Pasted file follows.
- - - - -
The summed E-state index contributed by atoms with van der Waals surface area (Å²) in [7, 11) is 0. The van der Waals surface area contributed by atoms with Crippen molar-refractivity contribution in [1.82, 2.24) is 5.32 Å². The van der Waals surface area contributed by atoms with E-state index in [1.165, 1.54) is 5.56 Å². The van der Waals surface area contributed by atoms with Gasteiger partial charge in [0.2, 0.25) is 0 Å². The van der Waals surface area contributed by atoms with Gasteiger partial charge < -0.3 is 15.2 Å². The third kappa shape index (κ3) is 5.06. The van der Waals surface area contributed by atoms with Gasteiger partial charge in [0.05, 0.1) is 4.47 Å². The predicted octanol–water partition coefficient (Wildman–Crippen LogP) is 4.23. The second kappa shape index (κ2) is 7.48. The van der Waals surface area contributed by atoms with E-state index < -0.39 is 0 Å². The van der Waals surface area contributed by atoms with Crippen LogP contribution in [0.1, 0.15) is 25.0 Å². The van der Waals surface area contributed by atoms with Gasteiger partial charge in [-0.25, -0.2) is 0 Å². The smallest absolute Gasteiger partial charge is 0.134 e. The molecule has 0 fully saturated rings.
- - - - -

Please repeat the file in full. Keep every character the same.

The summed E-state index contributed by atoms with van der Waals surface area (Å²) in [7, 11) is 0. The van der Waals surface area contributed by atoms with Crippen molar-refractivity contribution in [1.82, 2.24) is 5.32 Å². The van der Waals surface area contributed by atoms with E-state index in [1.165, 1.54) is 5.56 Å². The van der Waals surface area contributed by atoms with Gasteiger partial charge in [0.2, 0.25) is 0 Å². The van der Waals surface area contributed by atoms with Gasteiger partial charge < -0.3 is 15.2 Å². The third kappa shape index (κ3) is 5.06. The van der Waals surface area contributed by atoms with Gasteiger partial charge in [0.05, 0.1) is 4.47 Å². The predicted octanol–water partition coefficient (Wildman–Crippen LogP) is 4.23. The second kappa shape index (κ2) is 7.48. The van der Waals surface area contributed by atoms with E-state index < -0.39 is 0 Å². The van der Waals surface area contributed by atoms with Crippen LogP contribution in [0.1, 0.15) is 25.0 Å². The van der Waals surface area contributed by atoms with Gasteiger partial charge in [-0.25, -0.2) is 0 Å². The smallest absolute Gasteiger partial charge is 0.134 e. The molecule has 0 fully saturated rings.